Yellowstone: Almost Homeless and Stranded! (2/4)

Cows run away from the storm while the buffalo charges toward it

and gets through it quicker. Whenever I’m confronted with a tough challenge,

I do not prolong the torment, I become the buffalo.

Wilma Mankiller

State 16: Wyoming - September 25, 2017


We woke up in the parking lot of the Old Faithful Inn, having had a chilly but comfortable night’s sleep! Upon exiting Rosie, we saw an elderly retired couple from Oregon parked next to us, and they were picking animal fur from what was left of their vehicles front grill. Yesterday, their pick-up truck collided head on with an elk, and sustained major front end damage. Lori and I said a prayer for them, and asked the big guy to protect us from a similar fate. We have a jam packed day, which includes visits to 5 smaller geyser basins. I am going to limit this blog post to our favorite geyser from each of the basins we visited. First on the agenda was some unfinished business from yesterday with the most famous geyser in the entire world Old Faithful.

Old Faithful

Old Faithful’s surface temperature is 199°, erupts every 75- 100 minutes, and eruptions last between 2-5 minutes reaching a height 110-185 feet. The geyser was named for it's nearly regular schedule of eruptions. Old Faithful is not the biggest, nor is it the most predictable, however, it is the biggest predictable geyser in Yellowstone. We walked 100 feet from where we parked last night to the grand balcony to see Old Faithful erupt. You can call the park, go online, or go to the visitor’s center to see the next time she is due to erupt. The next scheduled eruption was at 9:29 am, and off went to the outdoor balcony to view one of mother nature’s grandest displays! We arrived 10 minutes early just in case she was running ahead of schedule, but like most women, she was 10 minutes late. (oh man, I am going to get some hate mail for that one) Watching Old Faithful erupt felt like a magical experience, and is something everyone should witness once in their lives! Please enjoy the pictures below of this national treasure!

After Old Faithful finished her show, we headed to the newly remodeled Old Faithful visitors center 100 feet away. We watched a movie on the history of Old Faithful, and looked at the displays. They did an excellent job explain the geology of the Yellowstone geysers in an easy, interesting and understandable manner. Please see the pictures below.


After leaving the Old Faithful Visitor Center, we drove 1 mile to the Black Sand Basin, which is an isolated part of the Upper Geyser Basin. Black Sand Basin is named such due to the small fragments of black sand which cover portions of the basin. The smaller basin features jewel-like geysers, and colorful hot springs. Below are the geothermal features we visited at Black Sand Basin.

Iron Spring Creek

Emerald Pool

Named for it's green color, Emerald Pool is the most famous, and arguable, the most beautiful spring in the Black Sand Basin. Visitors throwing foreign objects into the pool have caused the temperature within the pool to decrease. The decrease in temperature results in a change of bacteria and algae growth within the spring, and thus a change of color. The edge of the pool is now orange and brown, instead of a bright emerald green! Please don’t throw items into the hot springs as it robs the future generations of enjoyment.

Next we headed to the Opalescent Pool, and came across a Russian man, and his three cocker spaniels. He was attempting to get all 3 of his dogs to pose in front of the pool unsuccessfully. The naughty one of the trio named Jack was on his back because he thought it was play time. Lori offered to take pics of the 3 dogs and the Russian man together. After a few comical outtakes, we finally got the money shot! Please see the pictures below of the Opalescent Pool, a middle aged Russian man, and three cocker spaniels one of which is names Jack.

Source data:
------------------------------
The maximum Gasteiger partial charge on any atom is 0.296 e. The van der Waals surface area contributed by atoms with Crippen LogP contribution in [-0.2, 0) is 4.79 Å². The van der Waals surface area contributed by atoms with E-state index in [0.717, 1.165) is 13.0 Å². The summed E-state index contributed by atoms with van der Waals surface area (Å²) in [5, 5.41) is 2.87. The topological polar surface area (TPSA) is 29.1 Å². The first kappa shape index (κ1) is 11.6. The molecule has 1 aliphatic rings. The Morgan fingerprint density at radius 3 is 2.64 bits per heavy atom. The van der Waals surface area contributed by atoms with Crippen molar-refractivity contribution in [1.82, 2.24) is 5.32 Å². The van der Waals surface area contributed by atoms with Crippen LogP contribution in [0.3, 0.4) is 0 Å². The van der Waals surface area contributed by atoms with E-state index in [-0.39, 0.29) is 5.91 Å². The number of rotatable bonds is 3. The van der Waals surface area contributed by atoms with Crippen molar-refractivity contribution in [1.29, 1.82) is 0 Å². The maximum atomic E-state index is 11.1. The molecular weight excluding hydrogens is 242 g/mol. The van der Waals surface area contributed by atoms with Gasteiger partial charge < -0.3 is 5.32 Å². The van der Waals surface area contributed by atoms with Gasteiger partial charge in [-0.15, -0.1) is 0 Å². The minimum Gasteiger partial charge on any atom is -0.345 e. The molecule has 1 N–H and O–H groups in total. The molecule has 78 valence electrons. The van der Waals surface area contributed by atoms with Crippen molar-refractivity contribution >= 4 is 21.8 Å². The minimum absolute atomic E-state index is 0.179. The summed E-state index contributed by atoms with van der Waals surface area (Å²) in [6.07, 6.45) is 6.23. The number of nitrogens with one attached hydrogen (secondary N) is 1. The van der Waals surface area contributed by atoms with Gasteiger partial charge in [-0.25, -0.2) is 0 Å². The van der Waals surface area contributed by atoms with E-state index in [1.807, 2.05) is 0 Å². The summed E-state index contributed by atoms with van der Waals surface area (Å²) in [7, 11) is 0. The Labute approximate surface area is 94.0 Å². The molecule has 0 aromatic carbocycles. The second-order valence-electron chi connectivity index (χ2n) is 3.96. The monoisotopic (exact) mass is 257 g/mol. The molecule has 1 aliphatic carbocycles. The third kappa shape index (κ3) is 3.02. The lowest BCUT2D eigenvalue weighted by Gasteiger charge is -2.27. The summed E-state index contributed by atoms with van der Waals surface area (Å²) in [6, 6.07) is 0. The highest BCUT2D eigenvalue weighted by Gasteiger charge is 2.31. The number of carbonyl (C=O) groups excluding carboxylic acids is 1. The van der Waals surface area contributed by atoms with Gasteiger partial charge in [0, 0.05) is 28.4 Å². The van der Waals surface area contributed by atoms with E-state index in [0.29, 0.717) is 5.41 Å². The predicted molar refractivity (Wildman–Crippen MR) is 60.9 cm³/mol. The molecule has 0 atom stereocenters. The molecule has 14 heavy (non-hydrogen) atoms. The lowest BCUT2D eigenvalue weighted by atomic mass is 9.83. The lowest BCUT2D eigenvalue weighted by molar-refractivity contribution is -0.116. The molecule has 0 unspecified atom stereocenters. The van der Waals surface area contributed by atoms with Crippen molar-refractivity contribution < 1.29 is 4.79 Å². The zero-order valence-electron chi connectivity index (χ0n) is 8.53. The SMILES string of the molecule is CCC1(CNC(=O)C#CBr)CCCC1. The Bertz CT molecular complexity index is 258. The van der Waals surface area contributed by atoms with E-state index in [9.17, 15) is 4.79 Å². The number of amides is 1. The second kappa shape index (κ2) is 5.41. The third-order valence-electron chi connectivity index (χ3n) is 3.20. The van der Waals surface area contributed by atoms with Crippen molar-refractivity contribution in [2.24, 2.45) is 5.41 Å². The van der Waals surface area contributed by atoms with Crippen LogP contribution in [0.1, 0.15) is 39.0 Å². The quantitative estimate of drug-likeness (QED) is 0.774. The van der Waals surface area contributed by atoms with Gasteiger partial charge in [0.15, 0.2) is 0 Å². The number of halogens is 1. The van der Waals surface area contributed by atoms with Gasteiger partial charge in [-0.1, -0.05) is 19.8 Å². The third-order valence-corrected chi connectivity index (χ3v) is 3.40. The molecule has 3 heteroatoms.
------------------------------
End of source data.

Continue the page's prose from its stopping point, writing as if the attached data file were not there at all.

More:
Below are additional pictures from our visit to the Black Sand Basin.

After leaving Black Sand Basin we drove 3 miles to the Biscuit Basin. Biscuit Basin is an isolated thermal group, which is also part of the Upper Geyser Basin. Biscuit Basin contains a small collection of thermal features which include gem-like encrusted pools and geysers, and is divided by the Firehole River.

Sapphire Pool

Sapphire Pool’s temperature is 202F, measures 18x30 Feet, and is the main attraction of the Biscuit Basin. Sapphire Pool's name is derived from it's crystal-clear blue water, and for it's resemblance to an oriental sapphire.

Please enjoy the additional pictures below of the Biscuit Basin.

Sometimes, you have to look close to see the real beauty of Yellowstone, so here are some closeups of Biscuit Basin.

After departing the Biscuit Basin, we finally finished exploring the Upper Geyser Basin, and were now off for a 3 mile drive to the Midway Geyser Basin. Midway Geyser Basin contains a small collection of hot springs, but despite it's small size, Midway possesses two of the largest hot springs in the world. I know I originally said I would highlight our favorite geothermal feature from each basin, but our favorite in Midway Geyser Basin was a split decision between Nate and I.

Grand Prismatic Spring (Lori’s Choice)

Grand Prismatic is the largest hot spring in Yellowstone, and the third largest in the world. Prismatic's temperature is 147-188°F, measures 250x380 feet and discharges an estimated 560 gallons per minute. The spring sits upon a wide spreading mound where water flows evenly on all sides forming a series of rainbow stair-step terraces. Grand Prismatic's colors begin with a deep blue center, followed by pale blue and green algae from beyond the shallow edge. Outside the scalloped rim, a band of yellow fades into orange. Red then marks the outer border. Steam often shrouds the spring which reflects it's brilliant colors. Grand Prismatic Spring is the most beautiful thing I have ever seen in my entire life.

Excelsior Geyser (Nate's Choice)

With a temperature of 199°F and measuring 276x328 feet, Excelsior was once the largest geyser in the world. However, the geyser hasn't had a major eruption since the 1880’s. Excelsior is now a productive thermal spring, discharging 4050 gallons per minute. Numerous vents boil and churn the water within the crater, covering it in a dense layer of steam. Nate says this Excelsior geyser is his favorite because he likes it because it's big, hot and steamy.

Below are additional pictures from our visit to the Midway Geyser Basin.

You have to look close to see the real beauty of Yellowstone, so here are some closeups of Midway Geyser Basin.